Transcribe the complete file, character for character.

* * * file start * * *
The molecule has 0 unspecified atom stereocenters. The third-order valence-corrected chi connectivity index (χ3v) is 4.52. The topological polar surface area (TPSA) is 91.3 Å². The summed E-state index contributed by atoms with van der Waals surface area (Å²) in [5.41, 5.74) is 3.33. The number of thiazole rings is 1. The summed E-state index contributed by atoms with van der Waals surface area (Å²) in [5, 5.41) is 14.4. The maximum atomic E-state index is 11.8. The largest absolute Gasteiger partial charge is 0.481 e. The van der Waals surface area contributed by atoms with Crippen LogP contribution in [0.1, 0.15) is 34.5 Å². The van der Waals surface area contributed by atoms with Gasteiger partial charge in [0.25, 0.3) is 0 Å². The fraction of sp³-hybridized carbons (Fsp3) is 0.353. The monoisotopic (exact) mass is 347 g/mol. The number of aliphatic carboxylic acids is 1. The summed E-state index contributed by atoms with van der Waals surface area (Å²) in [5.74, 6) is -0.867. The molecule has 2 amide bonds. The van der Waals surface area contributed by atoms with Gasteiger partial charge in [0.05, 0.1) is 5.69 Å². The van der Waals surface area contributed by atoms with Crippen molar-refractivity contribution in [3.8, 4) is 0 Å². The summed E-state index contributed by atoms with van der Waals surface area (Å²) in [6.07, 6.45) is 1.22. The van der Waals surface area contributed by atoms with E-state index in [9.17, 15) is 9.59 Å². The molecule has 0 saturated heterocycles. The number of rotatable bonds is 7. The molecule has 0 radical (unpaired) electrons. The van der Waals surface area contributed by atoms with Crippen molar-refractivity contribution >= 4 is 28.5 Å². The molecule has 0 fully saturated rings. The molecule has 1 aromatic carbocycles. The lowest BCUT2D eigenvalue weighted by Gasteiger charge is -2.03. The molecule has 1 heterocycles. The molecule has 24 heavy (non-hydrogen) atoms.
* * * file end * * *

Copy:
The molecule has 0 unspecified atom stereocenters. The third-order valence-corrected chi connectivity index (χ3v) is 4.52. The topological polar surface area (TPSA) is 91.3 Å². The summed E-state index contributed by atoms with van der Waals surface area (Å²) in [5.41, 5.74) is 3.33. The number of thiazole rings is 1. The summed E-state index contributed by atoms with van der Waals surface area (Å²) in [5, 5.41) is 14.4. The maximum atomic E-state index is 11.8. The largest absolute Gasteiger partial charge is 0.481 e. The van der Waals surface area contributed by atoms with Crippen LogP contribution in [0.1, 0.15) is 34.5 Å². The van der Waals surface area contributed by atoms with Gasteiger partial charge in [0.25, 0.3) is 0 Å². The fraction of sp³-hybridized carbons (Fsp3) is 0.353. The monoisotopic (exact) mass is 347 g/mol. The number of aliphatic carboxylic acids is 1. The summed E-state index contributed by atoms with van der Waals surface area (Å²) in [5.74, 6) is -0.867. The molecule has 2 amide bonds. The van der Waals surface area contributed by atoms with Gasteiger partial charge in [0.05, 0.1) is 5.69 Å². The van der Waals surface area contributed by atoms with Crippen molar-refractivity contribution in [3.8, 4) is 0 Å². The summed E-state index contributed by atoms with van der Waals surface area (Å²) in [6.07, 6.45) is 1.22. The van der Waals surface area contributed by atoms with E-state index in [9.17, 15) is 9.59 Å². The molecule has 0 saturated heterocycles. The number of rotatable bonds is 7. The molecule has 0 radical (unpaired) electrons. The van der Waals surface area contributed by atoms with Crippen molar-refractivity contribution >= 4 is 28.5 Å². The molecule has 0 fully saturated rings. The molecule has 1 aromatic carbocycles. The lowest BCUT2D eigenvalue weighted by Gasteiger charge is -2.03. The molecule has 1 heterocycles. The molecule has 24 heavy (non-hydrogen) atoms.